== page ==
Tonight's game in Orlando didn't feel all that much like the Knicks' previous game in Indiana, but it did present a similar circumstance. After starting the game poorly, the Knicks put together a handsome double-digit lead in the second and third quarters, then defended that lead in the fourth to blow out a tense bunch of Magic...ians. After their utter collapse in the previous game, it was, like DangerZone said in the thread, a relief to see them work through all four quarters and finish what they started.
New York shot brilliantly, took care of the ball, rebounded, got to the line, and made sure Dwight Howard didn't end his rather unseemly day on a high note. 'Twas a terrific bounce-back game, and an important win to keep the Knicks above .500 and compensate for Milwaukee's victory last night. New York hasn't lost consecutive games since Mike Woodson became coach, which is pretty excellent.
- Carmelo Anthony went quiet in the third and got to sit in the fourth, but got plenty of work done in the first half. He started missing, but nailed a couple jumpers off the catch toward the end of the first, then continued to shoot and drive well in the second. Melo's defense wasn't his best, but he did pull down eight rebounds. Solid outing, and he did almost all of it in the first half.
-Tyson Chandler, once again, just shut down Dwight Howard. Early on, it kind of seemed like Chandler was letting Howard set up too close to the basket, but Howard missed anyway. As the game progressed, Chandler put in work earlier in possessions and, to my eye, forced Howard toward the baselines to limit his mobility. The Knicks brought some help-- too often, I thought-- but Chandler's man defense was usually enough to contain Howard, and he did it mostly without fouling (Howard was just 0-3 at the line). Chandler held Howard to just eight points and eight rebounds while dropping 12 and 12 himself. He's pretty good at sports.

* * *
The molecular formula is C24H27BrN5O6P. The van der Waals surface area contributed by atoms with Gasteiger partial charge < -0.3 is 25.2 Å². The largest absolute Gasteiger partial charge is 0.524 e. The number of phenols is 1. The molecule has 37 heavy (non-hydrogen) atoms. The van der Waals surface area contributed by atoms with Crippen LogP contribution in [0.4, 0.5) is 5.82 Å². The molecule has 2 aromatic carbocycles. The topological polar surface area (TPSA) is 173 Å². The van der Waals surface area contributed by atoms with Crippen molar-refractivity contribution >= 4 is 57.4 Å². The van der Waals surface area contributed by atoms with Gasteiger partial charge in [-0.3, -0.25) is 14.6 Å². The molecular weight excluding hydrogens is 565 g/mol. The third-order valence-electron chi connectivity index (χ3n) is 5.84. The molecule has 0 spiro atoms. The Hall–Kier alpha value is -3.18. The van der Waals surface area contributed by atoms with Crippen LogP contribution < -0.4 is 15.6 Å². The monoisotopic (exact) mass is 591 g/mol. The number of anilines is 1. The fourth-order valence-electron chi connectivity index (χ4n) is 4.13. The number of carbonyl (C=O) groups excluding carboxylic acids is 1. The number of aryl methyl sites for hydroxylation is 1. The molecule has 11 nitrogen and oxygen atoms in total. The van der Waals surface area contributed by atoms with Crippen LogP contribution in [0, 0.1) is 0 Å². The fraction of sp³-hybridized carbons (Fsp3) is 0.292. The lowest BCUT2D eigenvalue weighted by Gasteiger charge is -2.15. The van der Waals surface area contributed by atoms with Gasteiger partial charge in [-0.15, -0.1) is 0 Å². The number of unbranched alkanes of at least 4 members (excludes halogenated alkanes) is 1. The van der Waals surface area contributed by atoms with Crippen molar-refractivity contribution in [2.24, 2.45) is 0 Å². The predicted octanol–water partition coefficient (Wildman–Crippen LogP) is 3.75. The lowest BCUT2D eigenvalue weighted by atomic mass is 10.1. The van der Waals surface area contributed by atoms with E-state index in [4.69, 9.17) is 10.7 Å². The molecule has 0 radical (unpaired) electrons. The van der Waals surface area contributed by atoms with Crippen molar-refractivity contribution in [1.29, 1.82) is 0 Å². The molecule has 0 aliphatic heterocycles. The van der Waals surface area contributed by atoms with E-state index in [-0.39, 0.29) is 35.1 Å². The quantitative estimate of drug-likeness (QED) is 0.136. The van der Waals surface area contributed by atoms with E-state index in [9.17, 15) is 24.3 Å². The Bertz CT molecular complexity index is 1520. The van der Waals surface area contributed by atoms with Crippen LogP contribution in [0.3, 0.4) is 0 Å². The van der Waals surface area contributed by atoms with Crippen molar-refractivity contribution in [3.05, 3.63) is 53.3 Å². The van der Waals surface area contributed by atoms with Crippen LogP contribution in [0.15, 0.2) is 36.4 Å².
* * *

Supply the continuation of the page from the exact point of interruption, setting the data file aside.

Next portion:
- Iman Shumpert and Landry Fields each had productive quarters. Shump scored seven of his nine points in the first, canning a three off the catch and plunging a putback dunk hiiiiigh above the rim in the final seconds of the period. Fields struggled in the first half, but came alive in the third quarter. He had all ten of his points in that quarter, lasering in a couple threes off the catch, scoring once at the rim after a nice cut up the middle, and driving away from a pick to cram a one handed slam jam in traffic. Both Shump and Fields had a couple lapses defensively (Shump's gotta pay better attention to backdoor cuts off the ball. He's a bit prone to tunnel vision), but were mostly solid on that end.
- Fields shot 0-6 from the line, just to make sure the Knicks stole all of Dwight's thunder.